As a woman with a disability, Veronica Ngum Ndi shares how technology has expanded her world and made her passionate about educating others.
“I hope that by helping women and girls, especially those with disabilities, fully take advantage of digital tools, they will also be empowered to bring about a new world powered by women.”
Throughout my life, I have faced stigma due to my disability. Technology has given me opportunities I never believed I would access in my lifetime just by one click.
My voice is heard from my little corner in Bamenda, North West Region, Cameroon. And through technology, I’m helping ensure other women’s and girl’s voices in my community are being heard, too.
As the CEO and founder of the Community Association for Vulnerable Persons and Co-founder of the Cameroon Humanitarian Women Network, I sensitize women, girls, and communities on the importance of digital empowerment. I identify women and girls in the community and organize trainings on the responsible use of the internet and social media.
I was first introduced to technology through a university computer course where I drafted my first email and signed up for Facebook. That class sparked a limitless passion for empowering myself and growing my digital skills. Since then, the transformation I’ve experienced through technology has enabled me to support others in their transformation.
My fellow sisters with disabilities have little to no access to technology and digital tools. This is often due to barriers generated by stigma, marginalization, and discrimination. They struggle to afford internet access and the opportunity to build their digital skills. Those who have basic online skills sometimes experience online harassment or gender-based violence that scares them away from the digital world.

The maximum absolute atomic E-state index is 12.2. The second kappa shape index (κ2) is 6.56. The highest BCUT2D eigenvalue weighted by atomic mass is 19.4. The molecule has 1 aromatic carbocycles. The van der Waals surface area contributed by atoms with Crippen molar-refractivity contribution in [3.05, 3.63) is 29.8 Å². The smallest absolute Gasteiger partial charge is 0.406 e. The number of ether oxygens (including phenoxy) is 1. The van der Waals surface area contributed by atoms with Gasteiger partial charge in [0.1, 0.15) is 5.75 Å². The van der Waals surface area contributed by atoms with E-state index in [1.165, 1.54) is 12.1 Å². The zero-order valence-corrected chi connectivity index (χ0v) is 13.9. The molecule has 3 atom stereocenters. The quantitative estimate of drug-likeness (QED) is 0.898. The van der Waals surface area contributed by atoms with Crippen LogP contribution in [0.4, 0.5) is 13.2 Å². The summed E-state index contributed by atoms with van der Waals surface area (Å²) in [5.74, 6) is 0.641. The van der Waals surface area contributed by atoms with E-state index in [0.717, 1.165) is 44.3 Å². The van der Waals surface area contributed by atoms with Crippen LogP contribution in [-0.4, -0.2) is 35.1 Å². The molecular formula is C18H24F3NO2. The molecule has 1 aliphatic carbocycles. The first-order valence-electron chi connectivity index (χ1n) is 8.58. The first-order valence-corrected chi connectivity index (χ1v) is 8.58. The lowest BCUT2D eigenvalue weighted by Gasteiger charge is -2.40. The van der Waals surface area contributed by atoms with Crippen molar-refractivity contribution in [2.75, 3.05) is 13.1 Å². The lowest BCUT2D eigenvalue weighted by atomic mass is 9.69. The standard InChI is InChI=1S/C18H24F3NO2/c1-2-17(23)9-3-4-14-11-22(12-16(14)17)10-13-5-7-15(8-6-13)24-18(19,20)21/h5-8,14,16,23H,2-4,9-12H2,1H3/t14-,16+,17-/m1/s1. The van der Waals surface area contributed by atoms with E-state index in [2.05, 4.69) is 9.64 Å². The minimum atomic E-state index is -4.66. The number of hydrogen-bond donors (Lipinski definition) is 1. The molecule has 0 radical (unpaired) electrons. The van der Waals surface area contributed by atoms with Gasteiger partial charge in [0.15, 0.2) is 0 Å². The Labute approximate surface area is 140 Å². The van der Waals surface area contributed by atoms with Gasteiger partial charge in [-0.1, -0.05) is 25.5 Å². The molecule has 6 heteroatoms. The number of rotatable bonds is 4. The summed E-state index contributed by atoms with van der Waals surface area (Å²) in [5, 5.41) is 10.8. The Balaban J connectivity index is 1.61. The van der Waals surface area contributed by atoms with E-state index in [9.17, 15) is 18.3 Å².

As a woman with disabilities, I empathize with the numerous barriers women and girls face accessing technology. Due to my income level, I can’t always access the right digital tools or regularly afford the internet. Paying for skills training is expensive and leaves most women and girls behind, especially those with disabilities.
With these barriers in mind, I have recommendations on making technology more accessible for women and girls with disabilities. First, government and internet entities can make the internet affordable or free, with special consideration for those experiencing disabilities. Then they can create supportive access to digital tools for women and girls.
These entities can also support women-led initiatives for women and girls’ digital empowerment in grassroots communities and humanitarian contexts.
My country, Cameroon, is in the midst of a sociopolitical crisis and violent conflict. Women and girls’ mobility is greatly restricted and there is a high prevalence of gender-based violence. I train women and girls to use their digital tools to report all gender-based violence cases. It is important that each instance of violence is known, and digital tools make this data collection more possible.
Technology has transformed me into a role model among women and girls with and without disabilities. They look up to me as a mentor, and I am doing my best to
mentor them. With my ability to use technology and the internet responsibly, I can stay safe online and teach them to stay safe too.
At the beginning of their training, I teach women and girls how to download apps to their Androids and smartphones to benefit their day-to-day living. They can develop professional skills and discover employment opportunities. Later on, I teach them about online networking, e-Learning, and e-Marketing. I share
resources such as scholarships, conferences, and fellowship programs worldwide.
Technology has enabled me to communicate with disabled people I may not have reached otherwise, especially those who are deaf or hearing impaired.
I’ve learned that women and girls with disabilities have limited chances of receiving a formal education and accessing digital tools. We link them to donors and supporters who can offer these tools, and I train them on usage.
Technology allows me to give back to my community and create change that helps lift up women’s voices. I hope that by helping women and girls, especially those with disabilities, take full advantage of digital tools, they will also be empowered to bring about a new world powered by women.
This story was published as part of World Pulse's SheTransformsTech Campaign and is included in the #SheTransformsTech final report. Download the report to find out what grassroots women and gender-diverse individuals from 60+ countries say individuals, policymakers, and tech companies must do to make tech equitable for all.